Retired Chairman of the Board of H&R Block, Inc., Henry Bloch received his early education in Kansas City and graduated from Southwest High School. He attended the University of Kansas City (now UMKC), and the University of Michigan, from which he graduated with a degree in mathematics. As a first lieutenant and navigator on a B-17 Flying Fortress with the 8th Air Force, U. S. Army Air Corps, he flew 31 combat missions during WWII and was awarded the Air Medal with three Oak Leaf Clusters. In 1946, he and his brother, Richard, formed United Business Company, offering administrative services such as bookkeeping, management assistance, collection and income tax preparation to local Kansas City businessmen. They decided to offer tax preparation to the general public, and in January, 1955, dissolved United Business and formed H&R Block, Inc.
Responding to community needs, Bloch has long been active in civic affairs in Kansas City. He either is or has been a director of the Greater Kansas City Community Foundation; The Henry W. and Marion H. Bloch Foundation; the H&R Block Foundation; and The Nelson-Atkins Museum of Art which he describes as “wonderful and proud to be associated with such a fine institution.”
1. As a businessman and civic leader, you can see that business and art are fundamentally connected, but others might not. How do you explain your relationship primarily with the Nelson-Atkins Museum of Art and how will this relationship look in the next five years?
As one of the founding members of the museum’s Business Council, I realized early on that a successful museum should have partnerships with local business people. Those are the kinds of connections that are vital to its success. I think the relationship between the museum and local business will grow stronger in the next few years, especially with the museum’s director, Julián Zugazagoitia, who believes in fostering relationships outside the Nelson-Atkins.
2. As someone involved in the arts, is there a connection perhaps personally to a specific piece of art that hooked you?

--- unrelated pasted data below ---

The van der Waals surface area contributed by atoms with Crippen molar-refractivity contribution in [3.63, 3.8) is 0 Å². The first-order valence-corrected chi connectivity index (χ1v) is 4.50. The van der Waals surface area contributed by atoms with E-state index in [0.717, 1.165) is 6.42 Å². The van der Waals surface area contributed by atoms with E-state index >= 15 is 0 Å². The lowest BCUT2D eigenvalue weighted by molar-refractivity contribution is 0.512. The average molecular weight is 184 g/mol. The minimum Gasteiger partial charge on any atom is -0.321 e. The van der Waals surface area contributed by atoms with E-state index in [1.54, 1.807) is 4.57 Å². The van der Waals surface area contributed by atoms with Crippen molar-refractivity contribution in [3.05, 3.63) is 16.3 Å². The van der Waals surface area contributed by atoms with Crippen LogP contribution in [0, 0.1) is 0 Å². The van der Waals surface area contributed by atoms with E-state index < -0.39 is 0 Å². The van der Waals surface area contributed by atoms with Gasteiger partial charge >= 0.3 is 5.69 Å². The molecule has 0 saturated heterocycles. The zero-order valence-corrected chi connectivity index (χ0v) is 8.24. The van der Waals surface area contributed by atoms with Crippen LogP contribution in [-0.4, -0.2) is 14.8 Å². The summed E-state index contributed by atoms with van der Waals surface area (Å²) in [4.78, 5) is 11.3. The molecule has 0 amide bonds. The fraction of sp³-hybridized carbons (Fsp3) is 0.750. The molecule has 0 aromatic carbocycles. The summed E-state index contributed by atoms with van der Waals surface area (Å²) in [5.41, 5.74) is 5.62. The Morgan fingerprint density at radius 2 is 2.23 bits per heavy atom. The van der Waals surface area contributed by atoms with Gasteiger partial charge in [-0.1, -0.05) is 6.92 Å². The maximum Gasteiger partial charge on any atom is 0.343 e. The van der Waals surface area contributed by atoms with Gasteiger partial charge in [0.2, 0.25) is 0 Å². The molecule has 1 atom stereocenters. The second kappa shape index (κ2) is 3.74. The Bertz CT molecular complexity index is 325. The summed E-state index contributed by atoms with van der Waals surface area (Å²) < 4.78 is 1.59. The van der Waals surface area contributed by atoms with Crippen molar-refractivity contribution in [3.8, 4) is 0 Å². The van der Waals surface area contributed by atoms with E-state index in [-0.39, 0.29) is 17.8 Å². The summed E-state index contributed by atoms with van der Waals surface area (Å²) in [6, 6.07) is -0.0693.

Marion and I began collecting art because we wanted some nice pictures. We had no idea it would become a lifelong passion that we would share. The first piece of art I ever bought was a sketch done by Renoir. It is small and simple but has sentimental value and hooked us on French Impressionist art.
3. What is your best memory associated with the Nelson-Atkins Museum of Art?
Marion and I were very fortunate to develop a deep friendship and working relationship with Ted Coe, who was the director of the Nelson-Atkins before Marc Wilson. Ted became a trusted advisor on the purchase of many of our artworks. We always consulted him before a purchase.
4. What role will the Nelson-Atkins Museum of Art play in Kansas City’s place as the Creative Crossroads?
We are lucky to live in a place with such a vibrant arts community. The Nelson-Atkins is a world-class museum and I think it’s a great starting point for anyone visiting who wants to get the full picture of the history of art in Kansas City.
5. You are a collector of art and have donated many pieces to the Nelson-Atkins Museum of Art. What inspires people like you to make these donations so generously?
Marion and I have enjoyed our Impressionist collection for many years, and we believe that as many people as possible should be able to enjoy it as well. That’s why we have promised it to the Nelson-Atkins. We care very much about the museum and believe it has one of the finest art collections in the world.